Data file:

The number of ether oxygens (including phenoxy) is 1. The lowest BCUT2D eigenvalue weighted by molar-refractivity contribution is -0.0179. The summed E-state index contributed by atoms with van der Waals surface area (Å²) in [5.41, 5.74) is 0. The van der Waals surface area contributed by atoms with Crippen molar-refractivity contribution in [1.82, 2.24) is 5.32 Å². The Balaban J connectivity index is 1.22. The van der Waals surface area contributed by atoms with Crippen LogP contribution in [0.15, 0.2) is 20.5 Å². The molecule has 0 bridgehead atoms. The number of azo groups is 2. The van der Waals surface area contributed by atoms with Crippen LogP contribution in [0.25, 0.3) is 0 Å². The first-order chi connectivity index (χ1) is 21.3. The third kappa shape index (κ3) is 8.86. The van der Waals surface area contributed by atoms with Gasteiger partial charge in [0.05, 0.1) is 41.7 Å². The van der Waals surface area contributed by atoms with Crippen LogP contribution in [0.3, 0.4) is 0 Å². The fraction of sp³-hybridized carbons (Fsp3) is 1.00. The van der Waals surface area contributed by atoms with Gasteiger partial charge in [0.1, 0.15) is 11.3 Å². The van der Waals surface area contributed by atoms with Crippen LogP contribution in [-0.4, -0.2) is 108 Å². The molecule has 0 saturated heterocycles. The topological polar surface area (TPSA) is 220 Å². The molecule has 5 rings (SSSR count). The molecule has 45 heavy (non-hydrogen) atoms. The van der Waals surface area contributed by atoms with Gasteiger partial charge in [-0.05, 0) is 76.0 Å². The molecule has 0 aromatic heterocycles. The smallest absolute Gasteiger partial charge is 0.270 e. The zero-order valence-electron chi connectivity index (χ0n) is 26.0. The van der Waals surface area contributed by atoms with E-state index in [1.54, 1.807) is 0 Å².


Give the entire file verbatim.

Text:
The number of ether oxygens (including phenoxy) is 1. The lowest BCUT2D eigenvalue weighted by molar-refractivity contribution is -0.0179. The summed E-state index contributed by atoms with van der Waals surface area (Å²) in [5.41, 5.74) is 0. The van der Waals surface area contributed by atoms with Crippen molar-refractivity contribution in [1.82, 2.24) is 5.32 Å². The Balaban J connectivity index is 1.22. The van der Waals surface area contributed by atoms with Crippen LogP contribution in [0.15, 0.2) is 20.5 Å². The molecule has 0 bridgehead atoms. The number of azo groups is 2. The van der Waals surface area contributed by atoms with Crippen LogP contribution in [0.25, 0.3) is 0 Å². The first-order chi connectivity index (χ1) is 21.3. The third kappa shape index (κ3) is 8.86. The van der Waals surface area contributed by atoms with Gasteiger partial charge in [0.05, 0.1) is 41.7 Å². The van der Waals surface area contributed by atoms with Crippen LogP contribution in [0.3, 0.4) is 0 Å². The fraction of sp³-hybridized carbons (Fsp3) is 1.00. The van der Waals surface area contributed by atoms with Gasteiger partial charge in [0.1, 0.15) is 11.3 Å². The van der Waals surface area contributed by atoms with Crippen LogP contribution in [-0.4, -0.2) is 108 Å². The molecule has 0 saturated heterocycles. The topological polar surface area (TPSA) is 220 Å². The molecule has 5 rings (SSSR count). The molecule has 45 heavy (non-hydrogen) atoms. The van der Waals surface area contributed by atoms with Gasteiger partial charge in [-0.05, 0) is 76.0 Å². The molecule has 0 aromatic heterocycles. The smallest absolute Gasteiger partial charge is 0.270 e. The zero-order valence-electron chi connectivity index (χ0n) is 26.0. The van der Waals surface area contributed by atoms with E-state index in [1.54, 1.807) is 0 Å².